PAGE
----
The third annual BL Labs Symposium took place on Monday 2nd November 2015 and the event was a great success!
The Labs Symposiums showcase innovative projects which use the British Library's digital content and provide a platform for development, networking and debate in the Digital Scholarship field.
The videos for the event are available here.
This year’s Symposium commenced with a keynote from Professor David De Roure, entitled “Intersection, Scale and Social Machines: The Humanities in the digital world”, which addressed current activity in digital scholarship within multidisciplinary and interdisciplinary frameworks.
Professor David De Roure giving the Symposium keynote speech
Caroline Brazier, the Chief Librarian of the British Library, then presented awards to the two winners of the British Library Labs Competition (2015) – Dr Adam Crymble and Dr Katrina Navickas, both lecturers of Digital History at the University of Hertfordshire.
(L-R): Caroline Brazier, Chief Librarian; Competition winners Katrina Navickas and Adam Crymble; Dr Adam Farquhar, Head of Digital Scholarship
After receiving their awards, it was time for Adam and Katrina to showcase their winning projects.
Adam’s project, entitled “Crowdsourcing Arcade: Repurposing the 1980s arcade console for scholarly image classification”, takes the crowdsourcing experience off the web and establishes it in a 1980s-style arcade game.
Presentation by Dr Adam Crymble, BL Labs Competition (2015) winner
Katrina’s project, “Political Meetings Mapper: Bringing the British Library maps to life with the history of popular protest”, has developed a tool which extracts notices of meetings from historical newspapers and plots them on layers of historical maps from the British Library's collections.
Presentation by Dr Katrina Navickas, BL Labs Competition (2015) winner
After lunch, the Symposium continued with Alice's Adventures Off the Map 2015 competition, produced and presented by Stella Wisdom, Digital Curator at the British Library. Each year, Off the Map challenges budding designers to use British Library digital collections as inspiration to create exciting interactive digital media.
The winning entry was "The Wondering Lands of Alice", created by Off Our Rockers, a team of six students from De Montfort University in Leicester: Dan Bullock, Freddy Canton, Luke Day, Denzil Forde, Amber Jamieson and Braden May.
Video: Alice's Adventures Off the Map 2015 competition winner 'The Wondering Lands of Alice'
This was followed by the presentations of the British Library Labs Awards (2015), a session celebrating BL Labs’ collaborations with researchers, artists and entrepreneurs from around the world in the innovative use of the British Library's digital collections.
The winners were:
BL Labs Research Award (2015) – “Combining Text Analysis and Geographic Information Systems to investigate the representation of disease in nineteenth-century newspapers”, by The Spatial Humanities project at Lancaster University: Paul Atkinson, Ian Gregory, Andrew Hardie, Amelia Joulain-Jay, Daniel Kershaw, Cat Porter and Paul Rayson.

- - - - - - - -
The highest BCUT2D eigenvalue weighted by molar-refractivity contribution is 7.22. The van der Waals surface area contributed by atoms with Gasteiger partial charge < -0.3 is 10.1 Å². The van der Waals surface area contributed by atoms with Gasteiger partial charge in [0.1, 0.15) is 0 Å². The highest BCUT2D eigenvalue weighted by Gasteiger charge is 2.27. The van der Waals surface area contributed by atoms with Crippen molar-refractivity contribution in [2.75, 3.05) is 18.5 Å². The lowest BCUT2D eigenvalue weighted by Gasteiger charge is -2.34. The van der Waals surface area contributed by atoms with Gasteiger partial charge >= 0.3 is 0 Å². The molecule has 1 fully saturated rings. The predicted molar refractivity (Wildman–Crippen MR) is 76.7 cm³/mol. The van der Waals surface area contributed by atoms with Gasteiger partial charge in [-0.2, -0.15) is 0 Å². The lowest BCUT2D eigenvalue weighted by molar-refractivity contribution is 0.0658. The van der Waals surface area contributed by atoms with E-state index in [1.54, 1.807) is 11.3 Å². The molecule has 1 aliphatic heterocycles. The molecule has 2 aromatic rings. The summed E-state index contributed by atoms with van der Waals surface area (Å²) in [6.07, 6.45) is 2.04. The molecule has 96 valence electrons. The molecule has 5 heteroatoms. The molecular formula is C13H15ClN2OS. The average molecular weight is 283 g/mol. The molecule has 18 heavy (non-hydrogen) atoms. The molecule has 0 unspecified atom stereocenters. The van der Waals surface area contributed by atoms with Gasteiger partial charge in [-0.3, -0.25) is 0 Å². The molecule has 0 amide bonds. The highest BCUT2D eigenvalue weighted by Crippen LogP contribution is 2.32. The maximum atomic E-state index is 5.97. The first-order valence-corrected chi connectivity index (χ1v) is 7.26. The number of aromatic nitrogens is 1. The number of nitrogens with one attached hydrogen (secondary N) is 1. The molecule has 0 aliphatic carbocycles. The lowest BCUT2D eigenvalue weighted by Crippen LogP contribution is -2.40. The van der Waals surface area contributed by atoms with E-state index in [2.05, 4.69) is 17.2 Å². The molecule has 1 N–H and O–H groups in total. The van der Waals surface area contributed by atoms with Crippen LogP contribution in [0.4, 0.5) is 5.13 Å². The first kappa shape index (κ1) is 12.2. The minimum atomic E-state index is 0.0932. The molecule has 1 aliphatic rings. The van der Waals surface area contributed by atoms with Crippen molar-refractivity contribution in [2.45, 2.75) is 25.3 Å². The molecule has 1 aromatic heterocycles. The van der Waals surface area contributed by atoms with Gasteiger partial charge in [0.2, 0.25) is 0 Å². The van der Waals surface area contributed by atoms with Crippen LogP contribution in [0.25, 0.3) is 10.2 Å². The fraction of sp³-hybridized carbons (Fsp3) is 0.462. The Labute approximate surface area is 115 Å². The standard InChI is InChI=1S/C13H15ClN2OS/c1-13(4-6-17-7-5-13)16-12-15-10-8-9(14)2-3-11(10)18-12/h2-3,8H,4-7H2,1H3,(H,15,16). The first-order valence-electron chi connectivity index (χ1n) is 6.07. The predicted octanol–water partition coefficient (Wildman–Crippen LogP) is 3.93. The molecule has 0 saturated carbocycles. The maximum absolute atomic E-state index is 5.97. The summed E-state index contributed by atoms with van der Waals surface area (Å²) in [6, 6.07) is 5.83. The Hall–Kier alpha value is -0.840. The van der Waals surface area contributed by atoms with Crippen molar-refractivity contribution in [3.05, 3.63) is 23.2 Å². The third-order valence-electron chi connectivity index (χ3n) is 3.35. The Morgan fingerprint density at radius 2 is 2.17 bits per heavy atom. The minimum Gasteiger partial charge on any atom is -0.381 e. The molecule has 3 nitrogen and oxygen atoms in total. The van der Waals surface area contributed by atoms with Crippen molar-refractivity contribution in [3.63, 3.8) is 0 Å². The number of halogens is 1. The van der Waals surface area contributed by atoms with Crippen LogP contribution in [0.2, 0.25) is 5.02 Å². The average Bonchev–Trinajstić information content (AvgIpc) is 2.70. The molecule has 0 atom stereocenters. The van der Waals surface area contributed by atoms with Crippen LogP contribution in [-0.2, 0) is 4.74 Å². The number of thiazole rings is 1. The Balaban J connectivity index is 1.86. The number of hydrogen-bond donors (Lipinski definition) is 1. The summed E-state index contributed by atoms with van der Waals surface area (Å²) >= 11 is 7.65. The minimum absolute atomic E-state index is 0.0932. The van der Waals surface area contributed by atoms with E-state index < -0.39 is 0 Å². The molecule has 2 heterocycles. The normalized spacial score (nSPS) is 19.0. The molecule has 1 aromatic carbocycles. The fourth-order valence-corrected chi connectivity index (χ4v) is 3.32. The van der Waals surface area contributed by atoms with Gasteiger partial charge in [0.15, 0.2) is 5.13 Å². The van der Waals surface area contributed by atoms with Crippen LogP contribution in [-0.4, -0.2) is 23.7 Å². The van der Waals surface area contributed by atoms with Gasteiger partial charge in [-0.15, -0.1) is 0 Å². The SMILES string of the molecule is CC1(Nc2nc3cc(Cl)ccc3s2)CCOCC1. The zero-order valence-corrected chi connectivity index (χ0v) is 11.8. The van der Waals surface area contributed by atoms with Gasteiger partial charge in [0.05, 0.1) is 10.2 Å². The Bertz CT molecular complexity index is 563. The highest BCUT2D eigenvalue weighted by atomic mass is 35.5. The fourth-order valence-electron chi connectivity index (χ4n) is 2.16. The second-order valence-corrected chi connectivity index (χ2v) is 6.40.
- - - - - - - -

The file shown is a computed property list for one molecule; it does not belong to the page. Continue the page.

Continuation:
The award was presented to one of the project collaborators, Ian Gregory, Professor of Digital Humanities at Lancaster University.
Professor Ian Gregory receiving the BL Labs Research Award (2015), on behalf of the Spatial Humanties project, from Dr Aquiles Alencar-Brayner
BL Labs Creative/Artistic Award (2015) – “The Order of Things” by Mario Klingemann, New Media Artist.
Mario Klingemann receiving the BL Labs Creative/Artistic Award (2015) from Nora McGregor
BL Labs Entrepreneurial Award (2015) –“Redesigning Alice: Etsy and the British Library joint project” by Dina Malkova, designer and entrepreneur.
Dina Malkova receiving the BL Labs Entrepreneurial Award (2015) from Dr Rossitza Atanassova
Jury’s Special Mention Award – “Indexing the BL 1 million and Mapping the Maps” by James Heald, Wikipedia contributor.
James Heald receiving the Jury's Special Mention Award (2015) from Dr Mia Ridge
The Symposium concluded with a thought provoking panel session, “The Ups and Downs of Open”, chaired by George Oates, Director of Good, Form & Spectacle Ltd. George was joined by panelists Dr Mia Ridge, Digital Curator at the British Library, Jenn Phillips-Bacher, Web Manager at the Wellcome Library, and Paul Downey, Technical Architect at the Government Digital Service (GDS). The session discussed the issues, challenges and value of memory organisations opening up their digital content for use by others.
Panel session (L-R): George Oates; Jenn Phillips-Bacher; Paul Downey; Mia Ridge
The BL Labs team would like to thank everyone who attended and participated in this year’s Symposium, making the event the most successful one to date – and we look forward to seeing you all at next year’s BL Labs Symposium on Monday 7th of November 2016!
Posted by Mahendra Mahey, Manager of British Library Labs.
The British Library Labs Project is funded by the Andrew W. Mellon Foundation.